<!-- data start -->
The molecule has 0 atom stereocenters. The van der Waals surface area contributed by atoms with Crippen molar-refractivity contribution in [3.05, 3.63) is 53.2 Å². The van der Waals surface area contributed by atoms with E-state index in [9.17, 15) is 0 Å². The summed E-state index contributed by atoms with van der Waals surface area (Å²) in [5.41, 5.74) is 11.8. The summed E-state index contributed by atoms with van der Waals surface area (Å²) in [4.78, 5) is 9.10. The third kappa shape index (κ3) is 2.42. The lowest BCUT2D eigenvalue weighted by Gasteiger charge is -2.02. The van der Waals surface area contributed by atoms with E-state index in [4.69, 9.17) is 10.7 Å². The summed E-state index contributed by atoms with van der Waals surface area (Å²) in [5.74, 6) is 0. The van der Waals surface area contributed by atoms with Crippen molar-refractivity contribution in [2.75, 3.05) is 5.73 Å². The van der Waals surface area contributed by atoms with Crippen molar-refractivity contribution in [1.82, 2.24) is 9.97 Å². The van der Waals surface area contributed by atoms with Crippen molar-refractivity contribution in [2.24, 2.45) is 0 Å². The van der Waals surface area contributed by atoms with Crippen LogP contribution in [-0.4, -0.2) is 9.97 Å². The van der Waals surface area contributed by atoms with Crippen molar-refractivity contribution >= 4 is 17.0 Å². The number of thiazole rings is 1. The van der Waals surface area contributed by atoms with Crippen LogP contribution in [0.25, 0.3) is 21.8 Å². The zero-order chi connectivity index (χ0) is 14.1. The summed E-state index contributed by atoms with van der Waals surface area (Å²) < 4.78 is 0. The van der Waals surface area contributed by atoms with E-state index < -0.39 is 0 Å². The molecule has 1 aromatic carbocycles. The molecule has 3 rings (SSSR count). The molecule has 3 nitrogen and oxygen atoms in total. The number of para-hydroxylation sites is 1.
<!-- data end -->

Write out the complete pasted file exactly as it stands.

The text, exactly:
The molecule has 0 atom stereocenters. The van der Waals surface area contributed by atoms with Crippen molar-refractivity contribution in [3.05, 3.63) is 53.2 Å². The van der Waals surface area contributed by atoms with E-state index in [9.17, 15) is 0 Å². The summed E-state index contributed by atoms with van der Waals surface area (Å²) in [5.41, 5.74) is 11.8. The summed E-state index contributed by atoms with van der Waals surface area (Å²) in [4.78, 5) is 9.10. The third kappa shape index (κ3) is 2.42. The lowest BCUT2D eigenvalue weighted by Gasteiger charge is -2.02. The van der Waals surface area contributed by atoms with E-state index in [4.69, 9.17) is 10.7 Å². The summed E-state index contributed by atoms with van der Waals surface area (Å²) in [5.74, 6) is 0. The van der Waals surface area contributed by atoms with Crippen molar-refractivity contribution in [2.75, 3.05) is 5.73 Å². The van der Waals surface area contributed by atoms with Crippen molar-refractivity contribution in [1.82, 2.24) is 9.97 Å². The van der Waals surface area contributed by atoms with Crippen molar-refractivity contribution in [2.24, 2.45) is 0 Å². The van der Waals surface area contributed by atoms with Crippen LogP contribution in [-0.4, -0.2) is 9.97 Å². The van der Waals surface area contributed by atoms with Crippen molar-refractivity contribution >= 4 is 17.0 Å². The number of thiazole rings is 1. The van der Waals surface area contributed by atoms with Crippen LogP contribution in [0.25, 0.3) is 21.8 Å². The zero-order chi connectivity index (χ0) is 14.1. The summed E-state index contributed by atoms with van der Waals surface area (Å²) < 4.78 is 0. The van der Waals surface area contributed by atoms with E-state index < -0.39 is 0 Å². The molecule has 1 aromatic carbocycles. The molecule has 3 rings (SSSR count). The molecule has 3 nitrogen and oxygen atoms in total. The number of para-hydroxylation sites is 1.